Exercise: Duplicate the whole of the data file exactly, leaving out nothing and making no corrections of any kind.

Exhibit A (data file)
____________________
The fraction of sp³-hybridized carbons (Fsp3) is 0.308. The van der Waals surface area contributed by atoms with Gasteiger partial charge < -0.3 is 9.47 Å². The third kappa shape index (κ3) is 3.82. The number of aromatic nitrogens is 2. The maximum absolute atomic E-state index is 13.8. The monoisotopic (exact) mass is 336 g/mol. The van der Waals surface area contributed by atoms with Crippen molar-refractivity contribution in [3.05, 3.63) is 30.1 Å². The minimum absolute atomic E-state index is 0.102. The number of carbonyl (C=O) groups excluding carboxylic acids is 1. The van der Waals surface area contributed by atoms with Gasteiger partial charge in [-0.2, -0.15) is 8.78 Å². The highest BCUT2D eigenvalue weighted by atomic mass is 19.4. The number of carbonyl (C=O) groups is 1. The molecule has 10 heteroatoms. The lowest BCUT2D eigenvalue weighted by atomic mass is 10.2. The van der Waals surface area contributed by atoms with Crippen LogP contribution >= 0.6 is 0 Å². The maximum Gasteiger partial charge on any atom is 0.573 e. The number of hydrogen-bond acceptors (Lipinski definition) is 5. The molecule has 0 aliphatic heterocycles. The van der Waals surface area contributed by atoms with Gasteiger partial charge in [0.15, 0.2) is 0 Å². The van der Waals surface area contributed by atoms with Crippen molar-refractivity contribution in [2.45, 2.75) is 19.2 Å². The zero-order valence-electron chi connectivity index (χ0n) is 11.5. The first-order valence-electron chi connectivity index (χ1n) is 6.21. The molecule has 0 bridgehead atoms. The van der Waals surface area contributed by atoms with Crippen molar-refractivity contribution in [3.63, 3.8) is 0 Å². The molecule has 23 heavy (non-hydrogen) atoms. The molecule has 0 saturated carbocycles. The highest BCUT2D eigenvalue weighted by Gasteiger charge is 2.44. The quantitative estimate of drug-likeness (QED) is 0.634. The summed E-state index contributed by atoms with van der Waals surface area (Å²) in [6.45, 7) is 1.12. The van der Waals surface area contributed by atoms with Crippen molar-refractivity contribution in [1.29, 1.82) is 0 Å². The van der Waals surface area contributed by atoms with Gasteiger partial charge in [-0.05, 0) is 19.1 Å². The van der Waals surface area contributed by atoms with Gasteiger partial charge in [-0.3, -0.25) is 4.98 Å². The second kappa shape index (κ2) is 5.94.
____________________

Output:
The fraction of sp³-hybridized carbons (Fsp3) is 0.308. The van der Waals surface area contributed by atoms with Gasteiger partial charge < -0.3 is 9.47 Å². The third kappa shape index (κ3) is 3.82. The number of aromatic nitrogens is 2. The maximum absolute atomic E-state index is 13.8. The monoisotopic (exact) mass is 336 g/mol. The van der Waals surface area contributed by atoms with Crippen molar-refractivity contribution in [3.05, 3.63) is 30.1 Å². The minimum absolute atomic E-state index is 0.102. The number of carbonyl (C=O) groups excluding carboxylic acids is 1. The van der Waals surface area contributed by atoms with Gasteiger partial charge in [-0.2, -0.15) is 8.78 Å². The highest BCUT2D eigenvalue weighted by atomic mass is 19.4. The number of carbonyl (C=O) groups is 1. The molecule has 10 heteroatoms. The lowest BCUT2D eigenvalue weighted by atomic mass is 10.2. The van der Waals surface area contributed by atoms with Crippen LogP contribution >= 0.6 is 0 Å². The maximum Gasteiger partial charge on any atom is 0.573 e. The number of hydrogen-bond acceptors (Lipinski definition) is 5. The molecule has 0 aliphatic heterocycles. The van der Waals surface area contributed by atoms with Gasteiger partial charge in [0.15, 0.2) is 0 Å². The van der Waals surface area contributed by atoms with Crippen molar-refractivity contribution in [2.45, 2.75) is 19.2 Å². The zero-order valence-electron chi connectivity index (χ0n) is 11.5. The first-order valence-electron chi connectivity index (χ1n) is 6.21. The molecule has 0 bridgehead atoms. The van der Waals surface area contributed by atoms with Crippen molar-refractivity contribution in [3.63, 3.8) is 0 Å². The molecule has 23 heavy (non-hydrogen) atoms. The molecule has 0 saturated carbocycles. The highest BCUT2D eigenvalue weighted by Gasteiger charge is 2.44. The quantitative estimate of drug-likeness (QED) is 0.634. The summed E-state index contributed by atoms with van der Waals surface area (Å²) in [6.45, 7) is 1.12. The van der Waals surface area contributed by atoms with Crippen molar-refractivity contribution in [1.29, 1.82) is 0 Å². The van der Waals surface area contributed by atoms with Gasteiger partial charge in [-0.05, 0) is 19.1 Å². The van der Waals surface area contributed by atoms with Gasteiger partial charge in [-0.3, -0.25) is 4.98 Å². The second kappa shape index (κ2) is 5.94.